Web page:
Meanwhile, Bob Berry wasn't exactly Pro Bowl material as the starting QB for the Falcons, but he threw for over 2100 yards and 13 TDs in 1972, notching a QB rating of 78.5.  (By comparison, Matt Ryan's rating this season is 81.1.  Michael Vick's rating in his 2004 Pro Bowl year was 78.1, and his yards per game, completion percentage, TD and interception figures were all comparable to Berry's stats in 1972.)

Would you trade that kind of QB *PLUS* your first round draft pick for an unknown backup QB/punter and a 30-year old backup linebacker?  We obviously wouldn't, but Norm Van Brocklin did. Ironically, Van Brocklin was the head coach that led Tarkenton to demand his trade away from Minnesota to the Giants in the first place.

Bob "General" Lee managed to put up respectable numbers while leading the Falcons 1973 campaign.  He completed 52% of his attempts (compared to Berry's 55.6% the year before) for 1786 yards (compared to Berry's 2158) and 10 TDs (vs Berry's 13).  And while Lonnie Warwick didn't start, he was a useful backup linebacker behind Atlanta's trio of Nobis, Greg Brezina, and Don Hansen.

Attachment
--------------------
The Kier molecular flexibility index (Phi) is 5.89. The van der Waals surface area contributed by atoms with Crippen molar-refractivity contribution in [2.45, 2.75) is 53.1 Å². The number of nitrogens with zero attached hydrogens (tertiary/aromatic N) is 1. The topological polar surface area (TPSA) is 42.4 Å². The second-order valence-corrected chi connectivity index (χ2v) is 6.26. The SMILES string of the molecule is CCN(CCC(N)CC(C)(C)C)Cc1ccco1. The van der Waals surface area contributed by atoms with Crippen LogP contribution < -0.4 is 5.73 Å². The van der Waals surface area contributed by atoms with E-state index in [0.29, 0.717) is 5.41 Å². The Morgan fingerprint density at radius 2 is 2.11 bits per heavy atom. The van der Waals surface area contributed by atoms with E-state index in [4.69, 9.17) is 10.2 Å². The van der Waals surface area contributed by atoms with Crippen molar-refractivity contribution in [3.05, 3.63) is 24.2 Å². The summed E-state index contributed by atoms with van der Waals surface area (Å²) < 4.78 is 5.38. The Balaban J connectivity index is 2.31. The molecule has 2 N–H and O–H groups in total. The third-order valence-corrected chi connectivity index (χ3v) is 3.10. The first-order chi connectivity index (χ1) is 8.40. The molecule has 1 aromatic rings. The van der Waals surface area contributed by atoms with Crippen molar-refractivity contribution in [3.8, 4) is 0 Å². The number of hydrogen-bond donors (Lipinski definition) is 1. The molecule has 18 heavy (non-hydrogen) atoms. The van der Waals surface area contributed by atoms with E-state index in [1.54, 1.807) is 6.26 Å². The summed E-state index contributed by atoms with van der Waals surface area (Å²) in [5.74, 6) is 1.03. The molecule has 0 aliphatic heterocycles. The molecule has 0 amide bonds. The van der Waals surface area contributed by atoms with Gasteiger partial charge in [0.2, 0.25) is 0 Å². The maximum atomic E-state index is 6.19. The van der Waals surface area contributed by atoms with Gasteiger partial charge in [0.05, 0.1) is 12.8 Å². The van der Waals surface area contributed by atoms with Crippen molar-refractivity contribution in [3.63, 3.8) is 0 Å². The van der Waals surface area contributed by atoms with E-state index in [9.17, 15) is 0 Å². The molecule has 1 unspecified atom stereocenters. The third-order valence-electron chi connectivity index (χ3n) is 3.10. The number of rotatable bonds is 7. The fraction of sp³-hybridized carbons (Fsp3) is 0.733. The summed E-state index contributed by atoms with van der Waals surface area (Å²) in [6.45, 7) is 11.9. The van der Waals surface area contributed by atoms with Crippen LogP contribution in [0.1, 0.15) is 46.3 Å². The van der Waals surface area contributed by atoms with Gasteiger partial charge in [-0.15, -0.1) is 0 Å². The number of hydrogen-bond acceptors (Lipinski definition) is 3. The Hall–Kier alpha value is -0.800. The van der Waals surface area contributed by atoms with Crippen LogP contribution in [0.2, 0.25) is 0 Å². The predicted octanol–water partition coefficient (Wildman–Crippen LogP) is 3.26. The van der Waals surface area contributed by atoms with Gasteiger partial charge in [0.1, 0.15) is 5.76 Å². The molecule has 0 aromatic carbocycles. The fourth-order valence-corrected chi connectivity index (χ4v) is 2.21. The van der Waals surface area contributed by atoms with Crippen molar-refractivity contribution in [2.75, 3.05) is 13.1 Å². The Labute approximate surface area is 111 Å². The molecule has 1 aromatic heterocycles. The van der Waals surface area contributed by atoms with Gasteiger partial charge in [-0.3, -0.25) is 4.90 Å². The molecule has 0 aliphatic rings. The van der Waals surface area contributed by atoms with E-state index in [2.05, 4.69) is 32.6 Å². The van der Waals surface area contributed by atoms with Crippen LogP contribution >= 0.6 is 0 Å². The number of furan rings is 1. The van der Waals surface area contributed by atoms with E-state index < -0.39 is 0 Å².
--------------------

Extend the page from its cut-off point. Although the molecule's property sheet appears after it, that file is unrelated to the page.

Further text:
And so the Falcons, led by their intimidating defense, went on a rampage in that 1973 season and were on the verge of becoming something special.  A few good players from the 1974 draft would be all the team needed to vault themselves to greatness.

Alas, that draft under Van Brocklin may have been the worst in NFL history.  (Are there any fans of other teams reading this blog/message board?  Please share your team's all time worst if there's one to top the Falcons Class Of 1974.)

The first round pick, which became #17 overall, had already been lost to the Vikings in the Bob Lee trade.  Coach Van Brocklin's top draft need was a wide receiver.  When the #17 came up, the top WR of the draft class was still on the board.  But Minnesota had the pick rather than the Falcons, and they used it to select linebacker Fred McNeill.

Instead, the Pittsburgh Steelers took that WR four picks later.  His name... Lynn Swann.

Van Brocklin got his wideout with Atlanta's first pick, which was #44 overall in the second round, by taking Gerald Tinker.  Tinker was a good athlete - he was a member of the gold medal 4 x 100 relay team in the 1972 Summer Olympics.  But the Kent State receiver wasn't a particularly good football player.

He did some PR/KR duty that first year but notched a mere four receptions (total) in two seasons on Atlanta's roster.  He went on to spend one more season with the Packers before disappearing into obscurity.

That was how the Falcons used the #44 selection.  The #45 was Dave Casper.  The #46 was Jack Lambert.  Ouch...

Atlanta had two picks in the third round.  Van Brocklin used the #69 overall to get a QB to groom for the future.  His choice was Kim McQuilken from Lehigh.